Picture the Manhattan skyline filled with Nike swooshes. Or the golden arches of McDonald’s gently drift ing over Los Angeles.
A special-effects entrepreneur from Alabama has come up with a way to fill the sky with foamy clouds as big as 4 feet across and shaped like corporate logos — Flo gos, as he calls them. Francisco Guerra, who’s also a former magician, developed a ma chine that produces tiny bubbles filled with air and a little helium, forms the foam into shapes and pumps them into the sky.
The Walt Disney Co. will use one of the machines next month to send clouds shaped like Mickey Mouse heads into the air at Walt Disney World in Orlando, Fla., Guerra said.
“It’s a shock factor when you look up and there’s a logo over your head,” said Guerra, whose company, Snowmasters Inc., makes machines that churn out fake snow and foam for Hollywood movies and special events.
He developed Flogos at his small factory in northern Alaba ma — a perfect place for research and development, he said, partly because there aren’t many people around to ask questions about the foam shapes that float above the building on test days.
A Flogo machine works a little like a Play-Doh Fun Factory, the $5 toy kids use to squeeze colorful putty into stars, circles and other shapes.
A boxlike contraption produces a specially formulated white foam in a big round tub and forces it up ward through a stencil. Once the foam is several inches thick, a met al cutter slices it and a faux cloud floats into the sky.
“You want some wind because you want them to travel,” Guerra said. “If there’s no wind they just spiral upward slowly. We’ve got a ghost (stencil), and on a calm day it looks like everyone is going to heaven.” Guerra’s company is working on a version that will spit out 6-foot clouds.
The foam is environmentally safe because it’s mostly water, air and a soapy agent that creates bub bles, Guerra said. Flogos pop just like bubbles and disappear when they hit a tree or building, some times leaving a powdery residue that blows away.
A single Flogo can travel as far as 30 miles and as high as 20,000 feet, Guerra said, and a machine can produce one every 15 seconds. Guerra said he could put a half-dozen machines together and fill the sky with almost any shape a company orders. Imagine a line of drifting Flo gos shaped like the Honda logo leading to a car dealership and you get the idea.
A professor who specializes in environmental issues and public policy said Flogos didn’t sound like a pollution hazard if they’re really just specially formulated soap and water.
“It sounds like it’s harmless, but there’s a lot of stuff that we thought was harmless that turned out not to be,” said Jerry Emison, a professor of political science and public administration and Missis sippi State University.
Kathleen Bergen, a spokes woman for the Federal Aviation Administration in Atlanta, said she had not dealt with the compa ny before but it appears Flogos would fall under FAA rules per taining to events like balloon launches. She said a local FAA of fice would need to be contacted be fore a Flogo launch so that pilots could be notified about it.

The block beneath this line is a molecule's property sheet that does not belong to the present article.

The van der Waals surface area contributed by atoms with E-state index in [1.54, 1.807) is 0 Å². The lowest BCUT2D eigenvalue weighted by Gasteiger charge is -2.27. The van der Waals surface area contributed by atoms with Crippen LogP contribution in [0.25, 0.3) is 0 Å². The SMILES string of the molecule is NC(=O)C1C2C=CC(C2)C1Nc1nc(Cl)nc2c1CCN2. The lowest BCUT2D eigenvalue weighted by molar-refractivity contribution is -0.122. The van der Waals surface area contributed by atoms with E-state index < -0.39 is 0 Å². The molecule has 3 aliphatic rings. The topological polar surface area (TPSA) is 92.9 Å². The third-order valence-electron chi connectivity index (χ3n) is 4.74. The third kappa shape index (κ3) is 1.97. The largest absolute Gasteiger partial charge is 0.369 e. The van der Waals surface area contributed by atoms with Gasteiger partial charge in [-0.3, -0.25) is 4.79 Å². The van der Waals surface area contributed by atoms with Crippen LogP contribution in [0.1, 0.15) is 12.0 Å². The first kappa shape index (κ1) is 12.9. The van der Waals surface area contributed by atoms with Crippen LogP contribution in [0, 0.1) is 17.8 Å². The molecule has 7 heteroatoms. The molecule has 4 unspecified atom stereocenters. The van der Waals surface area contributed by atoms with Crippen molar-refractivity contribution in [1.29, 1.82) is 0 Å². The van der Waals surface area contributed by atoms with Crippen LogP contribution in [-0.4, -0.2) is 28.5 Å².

The company has lined up in ternational distributors in Aus tralia, Germany, Mexico and Sing apore. A machine rents for about $3,500 a day, Guerra said.
Matt Leible of New York-based Generation Outdoor, an ad agency specializing in outdoor advertis ing, said companies can spend $5,000 a day for a big banner with graphics towed by an airplane, and skywriting can cost $4,500. Want to rent a blimp like Good year’s? That’s $250,000 a month, and companies typically want a six-month minimum, Leible said.
James Twitchell, a professor of English and advertising at the University of Florida, compared Flogos to airplanes pulling ban ners over football games, spot lights with corporate logos and an old imagined scheme to put an ad vertisement into orbit that would be visible at sunset. “It’s been done before. Well, kind of,” Twitchell said in an e-mail interview.
One expert said the idea sounds catchy, but wonders how Flogos will fare against a backdrop of con trolled airspace, environmental sensitivity and concerns over legal liability in case something goes wrong, like a pilot being distracted by a swarm of floating tomahawks above an Atlanta Braves game.
“I think people will look at them. The question is what hap pens after people look at them,” said Leonard M. Lodish, a market ing professor at the Wharton School of the University of Penn sylvania. Lodish said Flogos would no doubt draw attention. But it’s hard to say whether they will be a com mercial success. “The real question is what is the cost benefit versus other alter natives like banners or blimps,” he said. “How many people will see it and what is the impact for those who see it?”
Only a few people have seen Flogos so far, including a crowd at the local ballpark one day when the company was testing. There was no way to ignore the test clouds as they floated lazily over head, said Augie Hendershot, po lice chief in Lexington. “Everybody thought it was neat,” he said.